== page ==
War with Byzantine
In 345 H, the Fatimid naval fleet inflicted a major defeat on the Byzantines in Italy under the command of Ammar bin Hasan, following several minor entanglements and forcing the emperor Constantine VII (913-959) to pay tribute and send a peace-negotiating embassy to the court of Imam Moiz. Later the Umayyids joined hands with Rome and started a campaign against the Fatimids.
Imam Moiz traveeled to Mehdiya in a huge army and ordered the Fatimi fleets to pursue them under the command of Qaid Joher and Hasan bin Ali, Governor of Sicily. It was no sooner that Rome was inficted with a heavy defeat and they had to flee. The news of the defeat had reached the Umayyids in Spain, who ordered their men to return. Ibn Hani of Spain, one of the famous poets of the Fatimid Era has described with detail in many verses, about the victory of the Fatimi forces.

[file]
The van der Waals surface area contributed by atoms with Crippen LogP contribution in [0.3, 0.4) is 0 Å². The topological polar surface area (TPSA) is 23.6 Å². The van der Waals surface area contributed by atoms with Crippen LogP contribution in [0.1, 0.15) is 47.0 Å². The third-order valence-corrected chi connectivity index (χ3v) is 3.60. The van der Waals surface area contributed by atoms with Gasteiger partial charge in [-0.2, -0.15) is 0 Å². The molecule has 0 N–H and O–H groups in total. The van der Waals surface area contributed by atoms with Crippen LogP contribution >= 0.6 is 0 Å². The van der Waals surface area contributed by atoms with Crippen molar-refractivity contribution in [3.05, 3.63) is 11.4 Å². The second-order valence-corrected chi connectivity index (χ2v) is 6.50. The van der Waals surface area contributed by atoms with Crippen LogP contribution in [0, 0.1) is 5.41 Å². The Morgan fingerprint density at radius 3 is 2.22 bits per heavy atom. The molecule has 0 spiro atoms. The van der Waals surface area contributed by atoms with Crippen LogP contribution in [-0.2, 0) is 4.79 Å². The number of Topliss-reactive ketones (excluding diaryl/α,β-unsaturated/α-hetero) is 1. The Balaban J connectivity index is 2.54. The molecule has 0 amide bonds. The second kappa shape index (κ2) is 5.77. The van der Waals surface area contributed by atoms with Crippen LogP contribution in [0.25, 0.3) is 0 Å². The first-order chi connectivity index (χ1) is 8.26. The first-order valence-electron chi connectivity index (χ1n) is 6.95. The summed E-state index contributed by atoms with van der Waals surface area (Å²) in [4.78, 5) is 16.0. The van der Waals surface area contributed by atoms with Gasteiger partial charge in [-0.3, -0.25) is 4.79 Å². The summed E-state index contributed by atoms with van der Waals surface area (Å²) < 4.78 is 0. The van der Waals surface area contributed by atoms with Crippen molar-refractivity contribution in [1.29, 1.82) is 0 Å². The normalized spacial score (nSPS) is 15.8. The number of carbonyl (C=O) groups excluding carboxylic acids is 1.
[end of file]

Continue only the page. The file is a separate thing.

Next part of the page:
The emporer later sent gifts and precious tokens of silk and gold to the court of Imam Moiz asking him to return his forces back home and award a peace treaty with Rome. In 356 H, a peace treaty was concluded between the Fatimids and the Byzantines, and accordingly, the Muslims sought the right to impose jizya on the Christian inhabitants of Sicily. This defeat of the Byzantines was indeed celebrated with pomp through out the Islamic world.
Fatimid supremacy on the seas was possible due to their knowledge of astronomy and geography.
The Fatimid Caliphs were great patrons of science and learning, thus encouraging research in astronomy and geography.
There were big observatories in Cairo where scholars could follow the movement of the stars. Ibn Yunus, who worked in these observatories, is considered one of the greatest astronomers of the Islamic World.
An astrolabe (instrument for measuring altitude of the sun and stars at sea) developed in the time of Imam Moiz is still kept in the British Museum in London. Geography formed an important part of the curriculum at the Al-Azhar.
Imam Moiz AS was greatly interested in geography and commended a piece of silk to be made at Tustar in Persia, representing, in gold and colours, a map of the world, which cost him 22,000 Dinars (7).